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Honestly, I never thought in a million years this would be a game that my students would get excited about, but now if my students see a barrier come out they are ready to play instantly! Learn more about Yuki-Ball™.

 

  

#4 – Sabakiball

Sabakiball is a game I was introduced to at a conference and new instantly my students would be interested.  This is a non-stop game that keeps students moving and involved constantly.  My students love the concept of the game and the ability to use their hands and feet while playing.  They also do a fantastic job of utilizing teamwork to move the ball around the field of play. 

We play Sabakiball in our gym and can fit 2 games in a smaller sized gym going bleacher to bleacher.  It sometimes looks like chaos, but it is organized chaos!  You will need a student to play goalie in this game and they will get hit with the Sabakiball at times, so be warned.  They are aiming at a pin, but I have students that love to play goalie and they have no problem putting their bodies in front a ball thrown by our number one pitcher on the baseball team!  Again, this is a fast-paced game that is great to keep students’ heart rates up. 

 

#3 – Spikeball®

Spikeball® is a rather new game to my school and so far as worked really well at getting students active and involved.  This game has roots in volleyball and is played 2 on 2 in a small amount of space with little equipment.  Your set will included a rebounder and spikeball and that is really all you need.  With very few rules this is a game students can pick up quickly.  We have played this game both outside and inside, but my students prefer inside, although a couple prefer the sand at the beach.

My students have really been enjoying playing this game and some have said they have even played at home or on vacation with sets their family has purchased. Check it out here!

 

 

#2 – Tchoukball

Tchoukball is one of my favorite games and also close to first place in the minds of my students!  This game is fast, non-stop action from end to end.  The part I love most about Tchoukball is that you can play absolutely NO defense!  I do not have to worry about students hitting each other to get the ball or running each other over.  If your team does not have possession, you are only allowed to position yourself on the court to catch the ball after the other team shoots at the rebounder.  There are also no specific ends to shoot at, so teams can throw from end to end and back and shoot.  The hardest part for my students to understand is the no defense!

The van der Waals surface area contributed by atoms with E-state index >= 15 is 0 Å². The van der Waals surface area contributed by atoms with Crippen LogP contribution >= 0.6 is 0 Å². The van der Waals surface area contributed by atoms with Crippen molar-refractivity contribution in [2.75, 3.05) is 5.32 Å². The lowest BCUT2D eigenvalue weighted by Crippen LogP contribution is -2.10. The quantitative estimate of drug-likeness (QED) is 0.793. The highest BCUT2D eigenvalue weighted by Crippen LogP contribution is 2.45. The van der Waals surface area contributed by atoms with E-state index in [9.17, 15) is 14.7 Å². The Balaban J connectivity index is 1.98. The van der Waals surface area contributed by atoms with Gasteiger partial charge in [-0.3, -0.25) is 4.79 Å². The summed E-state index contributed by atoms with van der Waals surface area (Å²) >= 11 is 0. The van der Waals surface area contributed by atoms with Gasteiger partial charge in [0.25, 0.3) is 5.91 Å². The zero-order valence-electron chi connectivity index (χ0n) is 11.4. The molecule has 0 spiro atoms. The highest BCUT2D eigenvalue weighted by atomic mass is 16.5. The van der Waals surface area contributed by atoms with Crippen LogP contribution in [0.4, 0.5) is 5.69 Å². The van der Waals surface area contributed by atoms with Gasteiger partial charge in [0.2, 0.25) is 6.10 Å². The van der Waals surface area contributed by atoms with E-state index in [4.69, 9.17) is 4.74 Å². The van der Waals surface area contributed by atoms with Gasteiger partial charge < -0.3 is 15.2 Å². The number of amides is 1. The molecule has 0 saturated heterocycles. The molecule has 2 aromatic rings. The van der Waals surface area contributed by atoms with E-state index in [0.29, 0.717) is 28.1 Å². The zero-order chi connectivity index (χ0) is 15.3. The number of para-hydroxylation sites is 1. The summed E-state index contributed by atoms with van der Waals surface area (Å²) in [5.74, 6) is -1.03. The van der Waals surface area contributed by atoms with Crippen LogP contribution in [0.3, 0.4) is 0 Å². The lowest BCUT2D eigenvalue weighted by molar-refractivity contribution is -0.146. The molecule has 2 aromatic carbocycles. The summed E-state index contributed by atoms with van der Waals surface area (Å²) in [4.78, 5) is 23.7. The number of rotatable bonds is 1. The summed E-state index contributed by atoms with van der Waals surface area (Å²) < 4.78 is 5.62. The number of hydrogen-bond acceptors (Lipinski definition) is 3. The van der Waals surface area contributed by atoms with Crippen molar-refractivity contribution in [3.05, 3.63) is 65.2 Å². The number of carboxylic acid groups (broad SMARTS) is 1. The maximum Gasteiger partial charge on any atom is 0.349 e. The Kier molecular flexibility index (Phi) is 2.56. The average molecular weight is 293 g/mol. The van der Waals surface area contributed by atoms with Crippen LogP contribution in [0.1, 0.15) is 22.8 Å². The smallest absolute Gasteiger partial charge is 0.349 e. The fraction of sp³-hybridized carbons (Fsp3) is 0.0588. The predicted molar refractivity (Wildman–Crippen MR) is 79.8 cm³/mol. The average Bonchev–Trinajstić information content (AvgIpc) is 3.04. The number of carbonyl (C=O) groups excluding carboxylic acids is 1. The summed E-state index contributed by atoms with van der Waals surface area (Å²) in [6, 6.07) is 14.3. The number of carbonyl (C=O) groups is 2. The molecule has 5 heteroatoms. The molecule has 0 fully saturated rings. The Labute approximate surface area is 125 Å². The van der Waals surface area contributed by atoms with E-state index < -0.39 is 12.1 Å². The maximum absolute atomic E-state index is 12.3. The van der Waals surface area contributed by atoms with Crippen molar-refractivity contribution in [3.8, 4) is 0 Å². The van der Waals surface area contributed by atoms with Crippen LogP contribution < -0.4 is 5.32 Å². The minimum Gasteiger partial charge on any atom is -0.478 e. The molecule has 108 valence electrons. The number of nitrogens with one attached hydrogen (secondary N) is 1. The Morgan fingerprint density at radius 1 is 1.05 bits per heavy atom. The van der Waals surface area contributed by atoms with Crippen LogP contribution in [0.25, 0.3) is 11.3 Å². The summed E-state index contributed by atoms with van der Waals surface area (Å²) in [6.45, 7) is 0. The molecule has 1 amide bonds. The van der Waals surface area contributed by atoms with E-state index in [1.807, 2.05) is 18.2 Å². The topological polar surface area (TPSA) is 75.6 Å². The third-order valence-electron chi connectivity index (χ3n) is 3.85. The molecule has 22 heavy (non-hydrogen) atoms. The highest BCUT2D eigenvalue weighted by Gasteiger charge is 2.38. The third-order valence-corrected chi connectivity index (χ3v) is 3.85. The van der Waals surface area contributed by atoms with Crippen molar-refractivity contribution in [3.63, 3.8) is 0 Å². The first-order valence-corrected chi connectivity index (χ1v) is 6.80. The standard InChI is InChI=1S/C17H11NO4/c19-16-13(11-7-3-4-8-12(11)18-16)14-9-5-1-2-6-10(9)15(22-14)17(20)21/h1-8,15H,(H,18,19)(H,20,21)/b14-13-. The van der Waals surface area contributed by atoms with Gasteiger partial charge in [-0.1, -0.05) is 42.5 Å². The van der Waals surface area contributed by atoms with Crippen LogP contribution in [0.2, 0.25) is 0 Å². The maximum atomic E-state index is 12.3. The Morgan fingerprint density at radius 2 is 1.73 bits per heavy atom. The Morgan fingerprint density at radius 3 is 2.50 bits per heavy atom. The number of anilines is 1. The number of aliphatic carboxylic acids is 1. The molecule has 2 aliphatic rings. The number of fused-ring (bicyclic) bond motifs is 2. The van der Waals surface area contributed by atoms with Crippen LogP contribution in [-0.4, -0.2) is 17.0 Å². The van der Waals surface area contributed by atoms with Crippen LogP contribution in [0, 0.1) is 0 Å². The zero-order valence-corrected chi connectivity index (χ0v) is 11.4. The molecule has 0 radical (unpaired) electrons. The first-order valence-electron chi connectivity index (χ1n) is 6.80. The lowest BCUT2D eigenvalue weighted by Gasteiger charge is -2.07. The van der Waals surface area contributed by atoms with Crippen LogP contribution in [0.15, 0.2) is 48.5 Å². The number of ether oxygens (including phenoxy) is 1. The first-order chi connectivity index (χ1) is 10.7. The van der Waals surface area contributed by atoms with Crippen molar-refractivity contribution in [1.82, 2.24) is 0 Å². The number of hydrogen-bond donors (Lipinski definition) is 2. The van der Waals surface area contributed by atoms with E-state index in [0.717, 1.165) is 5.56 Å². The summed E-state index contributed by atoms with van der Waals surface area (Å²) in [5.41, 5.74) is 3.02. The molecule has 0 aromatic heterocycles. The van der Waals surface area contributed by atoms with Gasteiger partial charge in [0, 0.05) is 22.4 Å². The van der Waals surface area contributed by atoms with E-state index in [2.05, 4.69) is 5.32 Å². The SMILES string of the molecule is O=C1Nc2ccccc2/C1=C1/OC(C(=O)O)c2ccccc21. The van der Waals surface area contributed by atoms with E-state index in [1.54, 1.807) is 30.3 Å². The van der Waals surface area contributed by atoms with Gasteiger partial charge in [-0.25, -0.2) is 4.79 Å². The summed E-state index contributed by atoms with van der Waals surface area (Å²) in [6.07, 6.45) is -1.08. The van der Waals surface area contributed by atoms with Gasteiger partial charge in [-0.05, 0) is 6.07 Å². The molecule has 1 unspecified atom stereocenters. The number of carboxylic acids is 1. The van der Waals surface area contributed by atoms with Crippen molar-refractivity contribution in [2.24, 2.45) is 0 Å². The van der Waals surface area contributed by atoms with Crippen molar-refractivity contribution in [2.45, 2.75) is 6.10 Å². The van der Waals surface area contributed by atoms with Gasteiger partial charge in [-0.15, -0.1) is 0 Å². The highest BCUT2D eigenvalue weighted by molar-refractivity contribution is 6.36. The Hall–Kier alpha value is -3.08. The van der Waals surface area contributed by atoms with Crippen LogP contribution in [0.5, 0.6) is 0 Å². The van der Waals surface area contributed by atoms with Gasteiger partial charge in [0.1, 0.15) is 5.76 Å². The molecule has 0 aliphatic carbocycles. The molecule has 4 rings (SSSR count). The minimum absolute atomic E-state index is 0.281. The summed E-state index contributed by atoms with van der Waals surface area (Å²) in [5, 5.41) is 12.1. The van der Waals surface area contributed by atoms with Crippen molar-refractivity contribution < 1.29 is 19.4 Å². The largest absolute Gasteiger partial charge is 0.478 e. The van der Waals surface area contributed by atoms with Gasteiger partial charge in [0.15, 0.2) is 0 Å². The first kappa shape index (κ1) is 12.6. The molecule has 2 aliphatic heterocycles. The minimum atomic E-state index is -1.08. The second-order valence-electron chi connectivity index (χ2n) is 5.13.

After playing for a couple years now, they have the concept and strategy of the game and when they are done, heart rates are up and sweat is pouring.  Again, I think everyone should have this game and if your school has it and you want to set up a match let me know, because my students want to start a high school league! Check out Tchoukball here!

 

 

 

#1 – PickleBall

If you are ever in Central PA around December and January, feel free to stop by my high school for some PickleBall.  The only problem you might have is finding a spot to play in my gym.  My students beg to play this game all year long and honestly for some of them I have considered it, because they love it so much and play this game harder than anything else I throw at them.  PickleBall is a combo of tennis and table tennis played with wooden paddles and a plastic PickleBall.  I actually have teachers stop during their plan periods to play this game because I have hooked them as well.  

 

Again, these are the top 5 indoor games in the eyes of my high school students and in my eyes too!  There are several others that we do, but with these 5 I know my students will be excited, active, and sweating at the end of class. Feel free to share your schools top 5 and maybe I will find a new game to add to my school!

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Continue reading the Gopher PE Blog for more great ideas, trends, and tips!

Check out more Blogs by Jason!